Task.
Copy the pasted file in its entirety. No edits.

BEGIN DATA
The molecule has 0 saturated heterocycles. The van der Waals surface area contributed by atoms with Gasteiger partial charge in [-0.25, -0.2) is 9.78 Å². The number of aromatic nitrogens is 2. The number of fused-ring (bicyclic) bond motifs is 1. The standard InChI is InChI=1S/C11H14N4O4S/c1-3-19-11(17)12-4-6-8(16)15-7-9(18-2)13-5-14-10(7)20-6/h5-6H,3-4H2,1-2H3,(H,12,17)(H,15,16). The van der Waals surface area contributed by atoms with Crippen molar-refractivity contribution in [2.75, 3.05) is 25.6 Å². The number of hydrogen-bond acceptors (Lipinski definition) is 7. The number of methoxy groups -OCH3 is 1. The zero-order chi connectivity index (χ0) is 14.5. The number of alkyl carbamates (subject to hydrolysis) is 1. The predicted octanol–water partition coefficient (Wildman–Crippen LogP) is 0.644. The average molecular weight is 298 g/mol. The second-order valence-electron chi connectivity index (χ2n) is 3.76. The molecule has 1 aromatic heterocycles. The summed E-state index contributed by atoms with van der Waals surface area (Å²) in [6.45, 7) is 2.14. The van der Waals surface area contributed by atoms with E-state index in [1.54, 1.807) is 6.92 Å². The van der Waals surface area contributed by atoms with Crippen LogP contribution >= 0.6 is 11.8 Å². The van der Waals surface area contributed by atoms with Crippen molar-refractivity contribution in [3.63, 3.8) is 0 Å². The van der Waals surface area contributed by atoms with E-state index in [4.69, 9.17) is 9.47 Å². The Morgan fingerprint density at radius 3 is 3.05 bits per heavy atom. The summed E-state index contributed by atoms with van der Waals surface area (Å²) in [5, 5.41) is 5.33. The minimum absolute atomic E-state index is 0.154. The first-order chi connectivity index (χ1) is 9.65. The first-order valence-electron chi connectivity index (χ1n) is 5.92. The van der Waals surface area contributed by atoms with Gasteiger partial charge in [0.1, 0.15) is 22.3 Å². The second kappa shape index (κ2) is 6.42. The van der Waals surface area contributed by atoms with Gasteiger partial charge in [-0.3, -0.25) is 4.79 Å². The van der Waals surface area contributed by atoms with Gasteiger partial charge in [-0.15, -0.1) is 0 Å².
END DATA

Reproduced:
The molecule has 0 saturated heterocycles. The van der Waals surface area contributed by atoms with Gasteiger partial charge in [-0.25, -0.2) is 9.78 Å². The number of aromatic nitrogens is 2. The number of fused-ring (bicyclic) bond motifs is 1. The standard InChI is InChI=1S/C11H14N4O4S/c1-3-19-11(17)12-4-6-8(16)15-7-9(18-2)13-5-14-10(7)20-6/h5-6H,3-4H2,1-2H3,(H,12,17)(H,15,16). The van der Waals surface area contributed by atoms with Crippen molar-refractivity contribution in [2.75, 3.05) is 25.6 Å². The number of hydrogen-bond acceptors (Lipinski definition) is 7. The number of methoxy groups -OCH3 is 1. The zero-order chi connectivity index (χ0) is 14.5. The number of alkyl carbamates (subject to hydrolysis) is 1. The predicted octanol–water partition coefficient (Wildman–Crippen LogP) is 0.644. The average molecular weight is 298 g/mol. The second-order valence-electron chi connectivity index (χ2n) is 3.76. The molecule has 1 aromatic heterocycles. The summed E-state index contributed by atoms with van der Waals surface area (Å²) in [6.45, 7) is 2.14. The van der Waals surface area contributed by atoms with E-state index in [1.54, 1.807) is 6.92 Å². The van der Waals surface area contributed by atoms with Crippen LogP contribution >= 0.6 is 11.8 Å². The van der Waals surface area contributed by atoms with Crippen molar-refractivity contribution in [3.63, 3.8) is 0 Å². The van der Waals surface area contributed by atoms with E-state index in [4.69, 9.17) is 9.47 Å². The Morgan fingerprint density at radius 3 is 3.05 bits per heavy atom. The summed E-state index contributed by atoms with van der Waals surface area (Å²) in [5, 5.41) is 5.33. The minimum absolute atomic E-state index is 0.154. The first-order chi connectivity index (χ1) is 9.65. The first-order valence-electron chi connectivity index (χ1n) is 5.92. The van der Waals surface area contributed by atoms with Gasteiger partial charge in [0.1, 0.15) is 22.3 Å². The second kappa shape index (κ2) is 6.42. The van der Waals surface area contributed by atoms with Gasteiger partial charge in [-0.3, -0.25) is 4.79 Å². The van der Waals surface area contributed by atoms with Gasteiger partial charge in [-0.15, -0.1) is 0 Å².